• Emotional/mental health (cited by 92 percent of respondents).
  • Financial health (88 percent).
  • Community involvement (69 percent).
  • Social connectedness (54 percent).
  • Job satisfaction (25 percent).

"More employers view their investments in health and well-being as integral to deploying the most engaged, productive and competitive workforce possible," said Brian Marcotte, president and CEO of the NBGH, based in Washington, D.C. "Their focus is holistic, with physical health being a component rather than the only priority."

Financial and emotional stress, for example, are major detractors from work performance and employers are doubling down on these areas, he noted.

Mike Shamrell, vice president for communications at Fidelity Investments in Boston, agreed that all dimensions of wellness are important. "It's tough to be well in one area when you're unwell in another," he said.

'It's tough to be well in one area when you're unwell in another.' 

Employers are "looking at what's causing the most stress, what employees are struggling with," added Jeanne Thompson, head of workplace solutions thought leadership at Fidelity. That data helps them provide benefits that have the greatest effect on their workforce, she said, "whether that's offering nutritional counseling or encouraging use of the employee assistance program," for instance.

Benefits often are siloed, Thompson noted. "You have programs for retirement, health care, financial wellness, each sending different messages. Taking a holistic view allows employers to prioritize an employee's need across these domains."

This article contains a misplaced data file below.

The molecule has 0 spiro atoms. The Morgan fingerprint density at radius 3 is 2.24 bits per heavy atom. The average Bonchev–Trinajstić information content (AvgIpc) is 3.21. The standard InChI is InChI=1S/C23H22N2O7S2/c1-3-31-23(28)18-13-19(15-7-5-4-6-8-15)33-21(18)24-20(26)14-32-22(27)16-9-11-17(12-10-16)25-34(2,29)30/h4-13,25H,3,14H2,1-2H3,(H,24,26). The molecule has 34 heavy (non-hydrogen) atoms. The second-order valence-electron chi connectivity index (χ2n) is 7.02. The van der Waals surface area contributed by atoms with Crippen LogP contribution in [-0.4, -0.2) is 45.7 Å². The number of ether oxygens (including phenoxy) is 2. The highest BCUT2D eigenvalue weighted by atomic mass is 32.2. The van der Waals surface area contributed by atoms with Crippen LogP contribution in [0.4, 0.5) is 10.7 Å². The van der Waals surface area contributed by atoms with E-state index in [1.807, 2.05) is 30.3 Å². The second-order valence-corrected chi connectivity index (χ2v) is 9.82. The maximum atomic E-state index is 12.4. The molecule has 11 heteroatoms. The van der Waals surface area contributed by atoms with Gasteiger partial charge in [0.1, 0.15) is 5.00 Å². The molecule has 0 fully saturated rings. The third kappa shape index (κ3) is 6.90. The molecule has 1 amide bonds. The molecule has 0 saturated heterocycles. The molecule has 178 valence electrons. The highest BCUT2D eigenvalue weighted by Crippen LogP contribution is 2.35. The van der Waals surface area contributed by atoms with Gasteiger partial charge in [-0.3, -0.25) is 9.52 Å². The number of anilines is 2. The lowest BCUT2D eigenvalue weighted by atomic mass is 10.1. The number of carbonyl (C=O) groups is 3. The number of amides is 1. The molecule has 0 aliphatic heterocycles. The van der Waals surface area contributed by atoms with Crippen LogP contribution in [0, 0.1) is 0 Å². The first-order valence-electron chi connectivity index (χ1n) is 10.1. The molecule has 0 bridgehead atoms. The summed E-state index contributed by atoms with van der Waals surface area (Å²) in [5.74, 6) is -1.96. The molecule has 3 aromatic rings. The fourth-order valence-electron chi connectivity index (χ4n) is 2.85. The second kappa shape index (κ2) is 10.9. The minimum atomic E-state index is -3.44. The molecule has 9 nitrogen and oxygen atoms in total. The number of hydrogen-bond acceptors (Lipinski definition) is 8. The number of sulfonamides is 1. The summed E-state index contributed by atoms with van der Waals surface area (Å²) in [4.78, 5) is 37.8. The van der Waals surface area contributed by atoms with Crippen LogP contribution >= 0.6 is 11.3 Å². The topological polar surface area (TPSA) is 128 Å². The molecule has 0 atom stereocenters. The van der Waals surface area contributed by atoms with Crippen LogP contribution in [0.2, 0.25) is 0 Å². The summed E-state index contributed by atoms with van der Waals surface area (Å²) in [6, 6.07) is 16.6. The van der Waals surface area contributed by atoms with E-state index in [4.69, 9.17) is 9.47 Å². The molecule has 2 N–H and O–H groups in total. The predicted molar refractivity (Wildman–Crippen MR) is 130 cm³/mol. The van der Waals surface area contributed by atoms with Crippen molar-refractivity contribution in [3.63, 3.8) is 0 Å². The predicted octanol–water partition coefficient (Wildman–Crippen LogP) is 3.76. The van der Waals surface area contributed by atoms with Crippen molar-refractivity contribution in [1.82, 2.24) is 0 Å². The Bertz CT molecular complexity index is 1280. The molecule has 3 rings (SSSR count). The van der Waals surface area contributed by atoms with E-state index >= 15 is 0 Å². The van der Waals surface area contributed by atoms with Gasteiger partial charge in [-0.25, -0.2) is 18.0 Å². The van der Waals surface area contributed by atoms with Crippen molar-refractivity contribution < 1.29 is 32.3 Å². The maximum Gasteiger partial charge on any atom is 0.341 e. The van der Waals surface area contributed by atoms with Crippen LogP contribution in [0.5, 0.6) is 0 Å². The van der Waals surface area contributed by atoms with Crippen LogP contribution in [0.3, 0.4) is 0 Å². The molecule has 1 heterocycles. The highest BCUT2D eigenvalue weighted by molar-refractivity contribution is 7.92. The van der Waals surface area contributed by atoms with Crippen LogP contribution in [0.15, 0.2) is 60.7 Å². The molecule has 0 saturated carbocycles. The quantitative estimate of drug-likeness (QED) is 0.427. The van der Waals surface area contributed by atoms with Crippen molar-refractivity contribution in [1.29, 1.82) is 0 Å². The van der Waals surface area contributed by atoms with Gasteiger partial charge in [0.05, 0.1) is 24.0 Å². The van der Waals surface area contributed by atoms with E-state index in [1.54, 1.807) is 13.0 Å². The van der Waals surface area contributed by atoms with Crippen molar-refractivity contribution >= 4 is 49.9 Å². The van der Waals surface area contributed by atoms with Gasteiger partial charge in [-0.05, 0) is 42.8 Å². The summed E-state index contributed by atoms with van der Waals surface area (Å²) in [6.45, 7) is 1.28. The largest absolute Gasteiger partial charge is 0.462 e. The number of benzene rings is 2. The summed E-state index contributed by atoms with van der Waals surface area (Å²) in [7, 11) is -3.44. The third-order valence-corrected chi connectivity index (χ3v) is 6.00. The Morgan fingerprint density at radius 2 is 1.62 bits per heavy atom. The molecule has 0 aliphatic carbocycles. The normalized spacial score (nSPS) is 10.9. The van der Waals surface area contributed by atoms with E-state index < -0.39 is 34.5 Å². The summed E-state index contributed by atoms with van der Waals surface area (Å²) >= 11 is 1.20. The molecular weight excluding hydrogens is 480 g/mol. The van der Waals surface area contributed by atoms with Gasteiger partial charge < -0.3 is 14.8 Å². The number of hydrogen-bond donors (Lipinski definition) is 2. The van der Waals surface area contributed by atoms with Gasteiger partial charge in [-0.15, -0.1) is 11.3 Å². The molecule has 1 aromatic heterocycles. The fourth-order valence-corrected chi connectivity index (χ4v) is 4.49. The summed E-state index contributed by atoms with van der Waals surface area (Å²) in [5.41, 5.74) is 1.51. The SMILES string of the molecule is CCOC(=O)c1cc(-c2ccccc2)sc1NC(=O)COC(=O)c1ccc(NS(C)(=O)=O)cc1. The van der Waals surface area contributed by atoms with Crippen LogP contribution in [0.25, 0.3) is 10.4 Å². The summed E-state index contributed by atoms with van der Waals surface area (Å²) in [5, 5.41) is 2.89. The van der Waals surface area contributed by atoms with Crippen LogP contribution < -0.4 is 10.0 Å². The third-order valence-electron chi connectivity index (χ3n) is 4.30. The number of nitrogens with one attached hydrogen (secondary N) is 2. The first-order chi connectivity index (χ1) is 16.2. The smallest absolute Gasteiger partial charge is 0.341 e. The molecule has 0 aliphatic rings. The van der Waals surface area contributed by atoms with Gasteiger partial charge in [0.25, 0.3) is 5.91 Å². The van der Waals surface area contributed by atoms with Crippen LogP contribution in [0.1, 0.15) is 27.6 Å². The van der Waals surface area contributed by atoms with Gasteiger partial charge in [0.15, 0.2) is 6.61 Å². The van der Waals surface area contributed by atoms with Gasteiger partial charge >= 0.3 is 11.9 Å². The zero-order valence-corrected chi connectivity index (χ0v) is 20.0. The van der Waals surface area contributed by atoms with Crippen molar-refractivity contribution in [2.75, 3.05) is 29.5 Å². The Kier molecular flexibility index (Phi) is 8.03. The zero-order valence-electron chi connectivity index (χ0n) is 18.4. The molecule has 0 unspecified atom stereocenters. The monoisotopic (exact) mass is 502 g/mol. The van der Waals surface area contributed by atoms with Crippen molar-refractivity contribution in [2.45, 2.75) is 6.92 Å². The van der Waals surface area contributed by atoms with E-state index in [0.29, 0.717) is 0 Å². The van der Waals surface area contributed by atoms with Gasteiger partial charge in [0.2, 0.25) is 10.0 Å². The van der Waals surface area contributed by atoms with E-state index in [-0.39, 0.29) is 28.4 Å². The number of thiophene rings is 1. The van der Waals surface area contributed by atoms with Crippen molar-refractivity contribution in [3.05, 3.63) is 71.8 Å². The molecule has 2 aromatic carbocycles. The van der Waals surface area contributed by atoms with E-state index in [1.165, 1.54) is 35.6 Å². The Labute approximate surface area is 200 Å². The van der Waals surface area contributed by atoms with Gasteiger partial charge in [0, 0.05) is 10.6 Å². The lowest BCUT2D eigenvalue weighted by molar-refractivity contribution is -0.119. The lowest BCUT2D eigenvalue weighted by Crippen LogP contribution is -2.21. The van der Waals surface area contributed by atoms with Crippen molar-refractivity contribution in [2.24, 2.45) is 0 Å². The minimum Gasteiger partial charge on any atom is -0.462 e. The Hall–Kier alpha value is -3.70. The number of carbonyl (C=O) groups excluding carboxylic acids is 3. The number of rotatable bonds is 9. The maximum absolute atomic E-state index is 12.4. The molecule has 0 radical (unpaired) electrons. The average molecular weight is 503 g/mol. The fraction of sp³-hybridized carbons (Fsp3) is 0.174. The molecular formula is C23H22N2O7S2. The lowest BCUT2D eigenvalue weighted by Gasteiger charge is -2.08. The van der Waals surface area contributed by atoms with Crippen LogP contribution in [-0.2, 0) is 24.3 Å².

[SHRM members-only toolkit: Designing and Managing Wellness Programs]

Well-Being Programs Expand Globally

More employers with multinational workforces are developing consistent benefits platforms for their employees across different geographies, and many large companies have taken steps to offer well-being programs to their global workforce, the Fidelity/NBGH survey showed.

More than half (56 percent) of employers surveyed offer well-being programs to their global employees, an increase from 44 percent in 2018, and another 14 percent are considering extending their well-being program to workers in multiple geographies by next year. However, only 34 percent of employers have a global strategy in place, while half (50 percent) let local markets focus on well-being as needed.

The overall objectives of well-being programs still vary by region. According to the survey, two of the top objectives of well-being programs in the U.S. are to manage health care costs (82 percent) and improve employee productivity/reduce absenteeism (59 percent), while the top objectives globally are to improve employee engagement/performance (82 percent) and align employees with the corporate culture (72 percent).

"As more employers recognize the relationship between employee well-being and productivity, well-being programs have taken on an increasingly meaningful role in employers' business strategies," said Robert Kennedy, senior vice president at Fidelity Workplace Consulting. "However, as the benefits landscape continues to evolve, employers need to ensure they are designing their programs to meet the changing needs of their workforce.

"Implementing programs that take a total well-being approach, designing programs for a global workforce and aligning well-being programs with the company's health care strategy are just a few of the steps employers can take to ensure their well-being program continues to deliver maximum benefit to their organization."

Related SHRM Articles:

Wellness Platforms Provide Flexibility, Raise Data-Privacy Concerns, SHRM Online, July 2019

Viewpoint: 3 Questions to Ask Wellness Program Providers, SHRM Online, July 2019

Take a Team Approach to Financial Wellness, SHRM Online, October 2017